The Age of the Adjective

Our old English master at school once asked the class what we thought of the adjectives in Gray’s Elegy in a Country Churchyard. Words like weary, glimmering, solemn, droning, drowsy… By this time the back two rows of 4A were asleep. I got a pat on the head for saying that in stanza 15 they were pretty important, ‘Some mute inglorious Milton… Some Cromwell, guiltless of his country’s blood…’ You may remember, or not. But O adjectives, where are you now? Take a handful.

‘Major’; who was it who enquired when there was going to be a minor new television series? For one Scottish rugby commentator, every try was ‘magnificent’. And those ‘luxury’ flats? An adjectival noun; but where are some mediocre penthouse apartments, with a moderate view of half the lake?

Your local paper (even the national ones) have much to answer for. We gathered, on a journalism course, that deceased Methodists were staunch, departed Roman Catholics were devout; Anglicans were then left with ‘lifelong’. Unlike footballers confronted with a microphone and camera when they have hardly left the pitch, reporters have time to think.

Does every newsworthy quote from a vicar have to be part of an ‘unholy row’? Neighbours are allegedly staggered, terrified, furious. Pensioners are frail; cancer sufferers brave, celebrities famous, especially if we have never heard of them. If they really were, we would not need to be told. The famous Winston Churchill? If they are not, do not say they are. It is rather like ‘The Lord is here’, but I digress.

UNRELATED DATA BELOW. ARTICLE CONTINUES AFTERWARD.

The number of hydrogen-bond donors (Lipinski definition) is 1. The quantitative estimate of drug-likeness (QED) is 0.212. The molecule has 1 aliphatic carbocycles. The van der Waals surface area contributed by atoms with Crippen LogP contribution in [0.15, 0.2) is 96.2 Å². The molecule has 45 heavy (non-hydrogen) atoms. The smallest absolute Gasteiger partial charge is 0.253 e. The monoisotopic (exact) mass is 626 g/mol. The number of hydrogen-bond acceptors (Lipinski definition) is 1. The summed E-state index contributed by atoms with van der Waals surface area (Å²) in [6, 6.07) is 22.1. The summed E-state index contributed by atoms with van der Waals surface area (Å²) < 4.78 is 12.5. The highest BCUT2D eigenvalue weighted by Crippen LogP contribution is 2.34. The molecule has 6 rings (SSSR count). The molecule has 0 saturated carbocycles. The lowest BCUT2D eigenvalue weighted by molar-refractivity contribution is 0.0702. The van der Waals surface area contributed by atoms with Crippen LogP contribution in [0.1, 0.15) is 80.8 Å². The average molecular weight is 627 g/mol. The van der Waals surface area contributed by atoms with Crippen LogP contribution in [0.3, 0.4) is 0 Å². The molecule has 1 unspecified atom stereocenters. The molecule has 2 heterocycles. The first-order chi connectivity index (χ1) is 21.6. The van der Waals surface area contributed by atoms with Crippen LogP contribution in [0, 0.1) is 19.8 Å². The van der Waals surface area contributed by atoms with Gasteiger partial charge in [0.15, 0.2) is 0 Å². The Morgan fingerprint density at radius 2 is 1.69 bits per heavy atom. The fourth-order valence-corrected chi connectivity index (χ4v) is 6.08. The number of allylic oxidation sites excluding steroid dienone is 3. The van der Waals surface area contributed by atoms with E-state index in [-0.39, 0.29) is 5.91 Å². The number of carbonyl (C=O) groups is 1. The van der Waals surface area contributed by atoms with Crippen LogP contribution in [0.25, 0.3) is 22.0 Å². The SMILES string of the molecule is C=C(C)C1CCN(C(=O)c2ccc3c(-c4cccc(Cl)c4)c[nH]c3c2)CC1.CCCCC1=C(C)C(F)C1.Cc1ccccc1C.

Any law your paper does not like is ‘controversial’ and ‘unpopular’, like speed limits and ‘no smoking’ signs.

But if many of us live in glass houses, pent or otherwise, who are we to cast the first stone? Must grace always be amazing? John Newton did not invent it: the phrase was borrowed from others and posthumously marketed by those Americans, to someone else’s melody.

Is it time we revisited ‘Heavenly Father’ or ‘Almighty God’? If those words have lost their meaning, yes. Other options, however, are not too clever. To be confronted with brash new adjectives every Sunday is hard on sensitive nerves. But cliché-land is no place for Christians.

CMI

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